Mekong River Basic


The Mekong River (known in Tibet as Dza-chu, China as Lancang Jiang and Thailand as Mae Nam Khong), is a major river in southeastern Asia. It is the longest river in the region. From its source in China's Qinghai Province near the border with Tibet, the Mekong flows generally southeast to the South China Sea, a distance of 4,200 km (2,610 mi). The Mekong crosses Yunnan Province, China, and forms the border between Myanmar (Burma) and Laos and most of the border between Laos and Thailand. It then flows across Cambodia and southern Vietnam into a rich delta before emptying into the South China Sea. In the upper course are steep descents and swift rapids, but the river is navigable south of Louangphrabang in Laos.

The natural resource management issues and priorities differ in each of the countries and the level of development and populations vary significantly. In north-east Thailand, with over 20 million people, the water resources are virtually fully developed and problems are emerging associated with salinisation of arable lands as result of over-clearing of native vegetation and poor irrigation, soil erosion, and declining water quality in the rivers and streams. In Laos, with 5 million people and a much poorer country from a GDP perspective, the water resources are largely undeveloped. Cambodia, with 10 million people, is recovering from decades of war, and in the Mekong delta some 20 million Vietnamese live on some of the most highly productive agricultural land in the world.

In short, the Thai want more water; the Laotions want capital and expertise to develop hydropower for export to Thailand and Vietnam; the Khmers need capital and infrastructure and to secure sustainable fishery resources in the Tonle Sap (Great Lake); and the Vietnamese, while in need of capital for the management of resources, do not want any upstream development to exacerbate salt water intrusion in the Mekong delta during the dry season.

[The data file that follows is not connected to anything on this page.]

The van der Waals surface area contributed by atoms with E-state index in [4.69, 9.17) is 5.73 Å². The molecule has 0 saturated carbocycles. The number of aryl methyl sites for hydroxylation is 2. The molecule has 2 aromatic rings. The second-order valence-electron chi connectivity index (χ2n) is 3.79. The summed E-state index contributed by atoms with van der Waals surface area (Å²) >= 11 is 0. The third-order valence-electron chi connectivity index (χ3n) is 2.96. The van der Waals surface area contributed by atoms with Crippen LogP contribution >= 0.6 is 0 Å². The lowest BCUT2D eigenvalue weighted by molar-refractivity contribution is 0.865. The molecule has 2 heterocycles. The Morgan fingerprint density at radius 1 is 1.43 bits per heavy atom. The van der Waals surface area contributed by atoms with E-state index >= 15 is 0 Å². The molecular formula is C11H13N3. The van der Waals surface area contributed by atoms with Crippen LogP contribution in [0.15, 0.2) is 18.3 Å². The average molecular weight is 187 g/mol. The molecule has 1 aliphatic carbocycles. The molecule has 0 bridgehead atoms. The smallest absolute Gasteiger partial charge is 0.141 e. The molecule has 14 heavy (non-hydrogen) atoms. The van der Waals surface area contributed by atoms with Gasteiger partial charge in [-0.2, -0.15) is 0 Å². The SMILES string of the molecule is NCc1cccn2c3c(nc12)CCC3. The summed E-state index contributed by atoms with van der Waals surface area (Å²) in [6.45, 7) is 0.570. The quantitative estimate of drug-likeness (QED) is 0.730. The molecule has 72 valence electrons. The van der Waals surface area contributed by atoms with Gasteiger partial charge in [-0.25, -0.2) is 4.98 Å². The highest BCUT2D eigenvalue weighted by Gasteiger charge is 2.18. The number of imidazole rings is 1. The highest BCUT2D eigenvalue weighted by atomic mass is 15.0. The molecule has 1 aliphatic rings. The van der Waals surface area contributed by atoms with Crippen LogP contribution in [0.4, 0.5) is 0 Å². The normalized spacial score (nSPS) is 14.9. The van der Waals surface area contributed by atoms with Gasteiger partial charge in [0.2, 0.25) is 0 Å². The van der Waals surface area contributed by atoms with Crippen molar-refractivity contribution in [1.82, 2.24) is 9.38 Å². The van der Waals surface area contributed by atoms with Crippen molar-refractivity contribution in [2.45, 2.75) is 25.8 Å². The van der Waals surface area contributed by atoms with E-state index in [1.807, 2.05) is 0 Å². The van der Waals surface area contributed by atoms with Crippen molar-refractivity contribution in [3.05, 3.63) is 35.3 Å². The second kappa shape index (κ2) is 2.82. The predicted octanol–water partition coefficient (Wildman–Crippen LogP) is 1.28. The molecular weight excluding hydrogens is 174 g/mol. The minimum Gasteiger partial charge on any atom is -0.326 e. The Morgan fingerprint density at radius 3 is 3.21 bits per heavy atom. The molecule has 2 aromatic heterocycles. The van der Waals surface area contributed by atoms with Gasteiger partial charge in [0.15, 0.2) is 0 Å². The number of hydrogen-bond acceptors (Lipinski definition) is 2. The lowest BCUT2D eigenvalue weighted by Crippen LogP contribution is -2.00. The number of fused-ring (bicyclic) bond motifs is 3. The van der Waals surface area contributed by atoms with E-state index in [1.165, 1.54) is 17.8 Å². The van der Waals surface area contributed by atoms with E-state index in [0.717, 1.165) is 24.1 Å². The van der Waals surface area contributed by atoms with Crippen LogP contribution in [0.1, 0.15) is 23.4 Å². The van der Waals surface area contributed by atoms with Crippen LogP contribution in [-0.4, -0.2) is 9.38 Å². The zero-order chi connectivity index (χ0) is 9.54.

Obviously the water is very important to both countries. To use a metaphor a refrigerator cannot run without the correct refrigerator parts. If you use Jenn-Air parts incorrectly the refrigerator will not work. If you use the correct Jenn-Air parts the refrigerator will be happy. Finding a way to place the right parts at certain points of the river will make the citizens of both countries happy.

Special feature - The Tônlé Sap

The Tônlé Sap is a shallow lake in western Cambodia which is part of the Mekong River system. It is the largest lake of Southeast Asia and is fed by numerous streams. During the dry season it drains by the Tônlé Sap River southeast to the Mekong River. During the wet monsoon season of June to November, the high waters of the Mekong River reverse the flow of the Tônlé Sab River and increase the size of the lake from 2,600 to 10,400 sq km (about 1,000 to 4,020 sq mi). When the high waters of the Mekong River recede, the flow reverses. This natural mechanism provides a unique and important balance to the Mekong River down stream of the lake and ensures a flow of fresh water during the dry season into the Mekong delta in Vietnam which buffers the intrusion of salt water from the South China Sea into the rich agricultural lands of the delta.


Normal Flow Wet Season (Reverse flow into the Tônlé Sap) Receding Flow During Dry Season

Fact Sheet


4,200 km (2,610 mi)